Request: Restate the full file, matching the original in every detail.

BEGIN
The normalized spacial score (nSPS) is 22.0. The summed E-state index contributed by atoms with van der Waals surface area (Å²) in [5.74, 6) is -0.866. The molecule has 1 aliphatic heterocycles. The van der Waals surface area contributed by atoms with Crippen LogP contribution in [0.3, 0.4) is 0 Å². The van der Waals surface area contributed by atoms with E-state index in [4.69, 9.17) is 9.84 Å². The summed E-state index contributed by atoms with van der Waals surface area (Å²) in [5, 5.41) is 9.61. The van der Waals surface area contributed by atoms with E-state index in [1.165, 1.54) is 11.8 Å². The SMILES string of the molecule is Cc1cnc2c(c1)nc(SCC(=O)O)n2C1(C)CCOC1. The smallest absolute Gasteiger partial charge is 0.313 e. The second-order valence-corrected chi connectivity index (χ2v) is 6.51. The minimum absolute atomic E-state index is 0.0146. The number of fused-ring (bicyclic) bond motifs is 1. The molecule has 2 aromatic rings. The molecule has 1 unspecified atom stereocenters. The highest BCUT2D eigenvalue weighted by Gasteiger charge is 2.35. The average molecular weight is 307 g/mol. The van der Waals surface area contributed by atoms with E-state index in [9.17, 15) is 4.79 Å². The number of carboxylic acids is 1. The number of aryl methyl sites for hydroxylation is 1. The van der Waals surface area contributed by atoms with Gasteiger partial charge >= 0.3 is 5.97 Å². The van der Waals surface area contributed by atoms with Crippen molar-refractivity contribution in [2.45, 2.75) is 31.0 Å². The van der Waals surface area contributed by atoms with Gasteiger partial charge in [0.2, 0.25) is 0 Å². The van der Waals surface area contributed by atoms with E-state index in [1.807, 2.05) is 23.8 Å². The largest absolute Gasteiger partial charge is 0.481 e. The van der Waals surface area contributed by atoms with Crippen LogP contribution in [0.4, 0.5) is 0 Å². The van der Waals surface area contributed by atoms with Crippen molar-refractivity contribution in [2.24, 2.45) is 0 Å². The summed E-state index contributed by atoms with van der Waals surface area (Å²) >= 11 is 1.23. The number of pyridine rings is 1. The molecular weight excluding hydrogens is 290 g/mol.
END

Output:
The normalized spacial score (nSPS) is 22.0. The summed E-state index contributed by atoms with van der Waals surface area (Å²) in [5.74, 6) is -0.866. The molecule has 1 aliphatic heterocycles. The van der Waals surface area contributed by atoms with Crippen LogP contribution in [0.3, 0.4) is 0 Å². The van der Waals surface area contributed by atoms with E-state index in [4.69, 9.17) is 9.84 Å². The summed E-state index contributed by atoms with van der Waals surface area (Å²) in [5, 5.41) is 9.61. The van der Waals surface area contributed by atoms with E-state index in [1.165, 1.54) is 11.8 Å². The SMILES string of the molecule is Cc1cnc2c(c1)nc(SCC(=O)O)n2C1(C)CCOC1. The smallest absolute Gasteiger partial charge is 0.313 e. The second-order valence-corrected chi connectivity index (χ2v) is 6.51. The minimum absolute atomic E-state index is 0.0146. The number of fused-ring (bicyclic) bond motifs is 1. The molecule has 2 aromatic rings. The molecule has 1 unspecified atom stereocenters. The highest BCUT2D eigenvalue weighted by Gasteiger charge is 2.35. The average molecular weight is 307 g/mol. The van der Waals surface area contributed by atoms with E-state index in [9.17, 15) is 4.79 Å². The number of carboxylic acids is 1. The number of aryl methyl sites for hydroxylation is 1. The van der Waals surface area contributed by atoms with Gasteiger partial charge >= 0.3 is 5.97 Å². The van der Waals surface area contributed by atoms with Crippen molar-refractivity contribution in [2.45, 2.75) is 31.0 Å². The van der Waals surface area contributed by atoms with Gasteiger partial charge in [0.2, 0.25) is 0 Å². The van der Waals surface area contributed by atoms with E-state index in [1.807, 2.05) is 23.8 Å². The largest absolute Gasteiger partial charge is 0.481 e. The van der Waals surface area contributed by atoms with Crippen LogP contribution in [0.4, 0.5) is 0 Å². The van der Waals surface area contributed by atoms with Crippen molar-refractivity contribution in [2.24, 2.45) is 0 Å². The summed E-state index contributed by atoms with van der Waals surface area (Å²) >= 11 is 1.23. The number of pyridine rings is 1. The molecular weight excluding hydrogens is 290 g/mol.